So what if you feed him jars, if he is happy and healthy then I don't see what the problem is. If you wanted to you could always use jars while out and for a quick meal then feed him homecooked food at other times (sorry missed that bit out)

Plus if you want a show of bad parenting. When I was pg with DD2 and DD1 was approx 18mo she was rushed to A&E no less than 3 times in a 5 day period. On the third time the receptionist didn't even need to ask me for our details (same receptionist each time) I was seriously worried about getting a SS visit.

Kladdkaka my dad once said that to my brother and I grin we were very well behaved after that.

CoffeeIsMyFriend Tue 26-Jul-11 13:51:18

raffle that made me laugh! grin

All these things are not bad mummyisms, they are what happens when babies start moving.

I remember the bumped heads/skinned knees times well. Doubt anything beats the MW being on the phone while I was heavily pregnant with DS and screeching "OMG I have to go, my puppy is drowning in my pond!"

Now THAT was bad mummy alert and I hadnt even had the baby yet!

AwfulDreadfulMummy Tue 26-Jul-11 13:51:21

Lol at signing cake!!

And thank god I'm not alone in hating M&B stuff :-)

WobblyHalo Tue 26-Jul-11 13:53:46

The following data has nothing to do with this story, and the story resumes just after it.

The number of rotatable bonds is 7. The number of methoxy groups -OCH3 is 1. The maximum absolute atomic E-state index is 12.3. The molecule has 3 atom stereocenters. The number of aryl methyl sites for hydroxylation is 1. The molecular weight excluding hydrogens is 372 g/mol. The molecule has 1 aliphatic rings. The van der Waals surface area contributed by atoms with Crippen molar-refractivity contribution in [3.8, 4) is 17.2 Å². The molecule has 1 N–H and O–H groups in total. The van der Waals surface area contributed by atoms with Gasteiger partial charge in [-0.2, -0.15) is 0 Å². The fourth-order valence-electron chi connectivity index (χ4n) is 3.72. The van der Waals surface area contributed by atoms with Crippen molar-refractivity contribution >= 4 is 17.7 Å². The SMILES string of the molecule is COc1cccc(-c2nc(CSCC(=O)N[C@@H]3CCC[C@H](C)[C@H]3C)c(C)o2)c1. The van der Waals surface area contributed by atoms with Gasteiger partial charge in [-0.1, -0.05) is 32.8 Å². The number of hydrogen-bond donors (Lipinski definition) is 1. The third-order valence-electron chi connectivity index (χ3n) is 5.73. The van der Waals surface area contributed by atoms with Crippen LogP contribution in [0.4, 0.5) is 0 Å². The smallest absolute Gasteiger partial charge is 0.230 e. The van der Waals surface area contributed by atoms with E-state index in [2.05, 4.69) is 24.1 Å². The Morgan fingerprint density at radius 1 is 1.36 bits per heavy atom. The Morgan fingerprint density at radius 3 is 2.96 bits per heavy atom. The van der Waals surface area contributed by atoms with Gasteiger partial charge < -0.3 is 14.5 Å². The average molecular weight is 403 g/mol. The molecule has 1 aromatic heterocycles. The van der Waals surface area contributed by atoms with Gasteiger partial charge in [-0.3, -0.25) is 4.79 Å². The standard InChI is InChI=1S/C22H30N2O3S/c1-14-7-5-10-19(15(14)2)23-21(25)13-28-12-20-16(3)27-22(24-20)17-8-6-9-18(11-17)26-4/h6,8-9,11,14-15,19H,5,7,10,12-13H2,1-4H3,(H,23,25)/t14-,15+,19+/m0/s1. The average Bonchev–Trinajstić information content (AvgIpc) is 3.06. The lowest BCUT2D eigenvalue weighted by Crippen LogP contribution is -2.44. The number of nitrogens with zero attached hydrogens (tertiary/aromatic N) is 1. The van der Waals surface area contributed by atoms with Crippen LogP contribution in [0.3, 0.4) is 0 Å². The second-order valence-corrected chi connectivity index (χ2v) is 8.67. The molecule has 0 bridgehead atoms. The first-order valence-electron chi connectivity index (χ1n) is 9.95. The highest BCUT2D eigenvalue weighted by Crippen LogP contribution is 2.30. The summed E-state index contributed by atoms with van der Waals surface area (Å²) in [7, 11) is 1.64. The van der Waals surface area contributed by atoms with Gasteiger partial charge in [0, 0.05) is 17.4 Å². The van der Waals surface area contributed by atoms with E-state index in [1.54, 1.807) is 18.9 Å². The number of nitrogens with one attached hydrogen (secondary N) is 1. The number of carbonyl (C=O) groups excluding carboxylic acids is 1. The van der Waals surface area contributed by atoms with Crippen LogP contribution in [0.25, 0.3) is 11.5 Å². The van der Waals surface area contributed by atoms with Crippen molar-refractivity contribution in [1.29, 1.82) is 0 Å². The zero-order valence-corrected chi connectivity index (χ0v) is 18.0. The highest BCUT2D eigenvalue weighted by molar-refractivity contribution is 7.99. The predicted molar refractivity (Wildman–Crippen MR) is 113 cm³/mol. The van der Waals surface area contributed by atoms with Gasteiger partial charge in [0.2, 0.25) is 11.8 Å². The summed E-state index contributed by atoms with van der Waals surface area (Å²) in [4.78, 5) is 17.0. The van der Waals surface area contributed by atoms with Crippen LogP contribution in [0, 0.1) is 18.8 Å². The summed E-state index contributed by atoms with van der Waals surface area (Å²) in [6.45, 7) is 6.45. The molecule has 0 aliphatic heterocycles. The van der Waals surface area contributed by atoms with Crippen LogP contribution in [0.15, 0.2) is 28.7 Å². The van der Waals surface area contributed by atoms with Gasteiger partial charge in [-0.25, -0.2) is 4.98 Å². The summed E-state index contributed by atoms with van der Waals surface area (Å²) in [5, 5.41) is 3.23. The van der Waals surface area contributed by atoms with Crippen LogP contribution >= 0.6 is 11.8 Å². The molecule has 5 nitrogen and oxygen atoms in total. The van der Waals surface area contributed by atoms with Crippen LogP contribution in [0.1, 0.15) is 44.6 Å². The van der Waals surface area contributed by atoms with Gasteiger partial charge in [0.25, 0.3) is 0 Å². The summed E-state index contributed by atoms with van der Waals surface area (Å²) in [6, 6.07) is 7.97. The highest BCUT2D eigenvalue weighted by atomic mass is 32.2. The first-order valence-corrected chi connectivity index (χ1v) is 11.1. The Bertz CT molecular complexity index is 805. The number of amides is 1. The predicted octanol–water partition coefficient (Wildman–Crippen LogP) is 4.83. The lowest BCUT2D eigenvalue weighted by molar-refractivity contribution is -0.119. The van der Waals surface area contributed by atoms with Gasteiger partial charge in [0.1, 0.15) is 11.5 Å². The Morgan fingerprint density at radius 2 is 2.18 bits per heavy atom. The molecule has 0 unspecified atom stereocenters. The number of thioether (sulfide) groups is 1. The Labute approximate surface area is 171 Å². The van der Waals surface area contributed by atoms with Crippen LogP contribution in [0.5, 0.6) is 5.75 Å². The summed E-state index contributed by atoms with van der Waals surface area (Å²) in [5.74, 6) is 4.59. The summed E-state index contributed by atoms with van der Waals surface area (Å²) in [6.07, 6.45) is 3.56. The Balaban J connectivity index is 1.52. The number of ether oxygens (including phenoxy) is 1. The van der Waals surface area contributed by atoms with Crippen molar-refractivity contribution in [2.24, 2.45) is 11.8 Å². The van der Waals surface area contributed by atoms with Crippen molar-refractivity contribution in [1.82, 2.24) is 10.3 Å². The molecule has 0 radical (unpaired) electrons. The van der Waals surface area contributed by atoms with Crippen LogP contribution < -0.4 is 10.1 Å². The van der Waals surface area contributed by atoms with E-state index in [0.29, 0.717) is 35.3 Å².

I dropped a full bottle of milk on my ds's head in the middle of the night.

A few weeks later I also dropped the base set of the baby monitor on his head. Again, in the middle of the night. (Honestly, there was no abuse here, I was just really really rubbish at night feeds!)

I bottle fed.

I also gave him jar food as I'm a terrible cook and argued that he gets a better range that way.

He is now a very healthy 5 year old. No lasting damage as far as I can tell and barely gets 1 cold a year. Yours will be fine.

2littlegreenmonkeys Tue 26-Jul-11 13:54:39

AwfulDreadfulMummy I did the M&B things a couple of times with DD1 (never with DD2, might rope MIL into taking her wink ) I just find them boring and DD's have made many more friends from DH/me taking then to the children's library/park/maccy d's blush In fact still good friends with the lady and her daughter we met at Maccy's grin

icooksocks Tue 26-Jul-11 13:57:10

[laughs uncontrollably at WobblyHalo for 5 mins]

Redazzy Tue 26-Jul-11 13:58:23

My Mother, the most loving and selfless of Mothers, stopped the car on a bridge in utter frustration at my little brother's demands (he was around 7 I think) and threatened to throw him over! She also chased me around the garden trying to smack me with a wooden spoon! These stories are now part of our family folklore and they give me comfort on days when I am being less than perfect. We are an incredibly close family who have all turned out relatively sane but my Mother still tortures herself with guilt about her 'mistakes' even 30 years on.

On a more serious note this makes me feel that if a child feels truly loved and secure with their parent then these incidents dont make any longterm negative impact. Discuss?

WobblyHalo Tue 26-Jul-11 14:00:22

Thanks icooksocks (great name!) It wasn't so funny at the time but I don't recall loosing alot of sleep over it (possibly cause I was already so sleep deprived!).

Payne1234 Tue 26-Jul-11 14:01:12

M&T groups are only bearable if you are allowed to ignore the children, stand around and chat about anything but children smile

But I guess there are too many "career mums" now for it to much fun

WobblyHalo Tue 26-Jul-11 14:04:54